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Russian 'Patriot' Rally Falls A Few Letters Short, Despite Claims To Contrary


The flash mob gathered only enough supporters to form a single character. (Photo by Ilya Varlamov)

The flash mob gathered only enough supporters to form a single character. (Photo by Ilya Varlamov)

A state-run Russian television channel appears to have been caught dramatically inflating the number of participants in a "patriotic" flash mob.

Bloggers posted images showing that the Moscow rally on October 11, aimed at forming "I Am A Patriot" in human letters, only gathered enough people for a single character.

State-run television channel Moscow 24 reported, however, that the "mass rally" attracted "several thousand" enthusiastic Russians for the proud display of national loyalty.

It described attendees brandishing Russian flags and matching white, blue, and red balloons lined up on a square to form the words "I Am A Patriot" in giant letters. (The report, initially available on the Moscow 24 website, appears to have been pulled down around midday on October 12, but you can see a screen capture of it here:

But eyewitnesses tell a far different story.

Blogger and ura.ru photojournalist Anton Belitsky chided @infomoscow24, saying, "[T]here weren't even 100 people there, shame on you!"

"Has Moscow run out of patriots?" prominent photoblogger Ilya Varlamov, who had also come to witness the flash mob, railed on his website.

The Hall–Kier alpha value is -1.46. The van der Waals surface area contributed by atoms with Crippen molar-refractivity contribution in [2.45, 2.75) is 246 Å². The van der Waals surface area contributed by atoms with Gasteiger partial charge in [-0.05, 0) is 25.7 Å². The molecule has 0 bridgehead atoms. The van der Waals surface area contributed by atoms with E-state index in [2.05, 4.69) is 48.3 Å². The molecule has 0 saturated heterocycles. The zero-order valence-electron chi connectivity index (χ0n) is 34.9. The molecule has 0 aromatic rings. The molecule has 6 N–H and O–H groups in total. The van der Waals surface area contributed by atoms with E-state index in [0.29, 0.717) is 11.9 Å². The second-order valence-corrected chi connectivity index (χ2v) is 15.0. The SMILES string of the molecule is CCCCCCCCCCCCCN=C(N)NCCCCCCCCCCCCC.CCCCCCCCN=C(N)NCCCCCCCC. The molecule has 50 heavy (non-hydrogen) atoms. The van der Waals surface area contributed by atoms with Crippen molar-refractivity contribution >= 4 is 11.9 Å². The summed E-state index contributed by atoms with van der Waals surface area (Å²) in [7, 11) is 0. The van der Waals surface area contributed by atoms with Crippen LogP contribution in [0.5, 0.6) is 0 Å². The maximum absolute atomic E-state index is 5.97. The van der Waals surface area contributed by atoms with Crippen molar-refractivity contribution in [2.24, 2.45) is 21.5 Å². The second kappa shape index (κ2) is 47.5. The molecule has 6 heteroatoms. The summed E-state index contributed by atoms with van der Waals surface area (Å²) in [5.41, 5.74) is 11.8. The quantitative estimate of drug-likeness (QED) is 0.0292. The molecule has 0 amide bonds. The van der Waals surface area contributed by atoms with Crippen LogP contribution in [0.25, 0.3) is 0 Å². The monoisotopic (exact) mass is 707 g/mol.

To illustrate his point, Varlamov posted a series of pictures showing lonely participants waving Russian flags on a mostly empty square:

Instead of the thousands trumpeted by Moscow 24, Varlamov said the rally drew only a handful of people despite organizers' efforts to entice passersby.

"The event was interesting in the sense that organizers decided to gather passersby who cared instead of busing in people," he wrote, referring to a scheme authorities are commonly accused of using to boost attendance at pro-government rallies. "Unfortunately, passersby showed no interest in the patriotic event and flatly refused to participate."

The flash mob was organized by Phoenix, a little-known youth group that claims to have no political affiliations.

In an ad posted on the social-networking site VKontakte in September, the group outlined the goals of the rally -- "consolidation of patriotic moods among the masses" and "popularization of the proud titled 'Patriot of Russia.'"

"On the backdrop of the complex geopolitical situation in the world, we are witnessing a rapid and steady revival of the common idea at all cultural levels of society in our country," the group added.

The "Patriot" page boasted just 72 VKontakte members on October 12.

Judging from Varlamov's pictures, few Muscovites felt sufficiently inspired to stand in the cold on chalk-marked letters.

"The event was postponed to 17:00, then by another half hour," wrote Varlamov. One and a half hours after the planned start, he said, there were "only enough people for the letter P."

"It looks like the media were paid," he concluded, "but there was no money left for the crowd scene."

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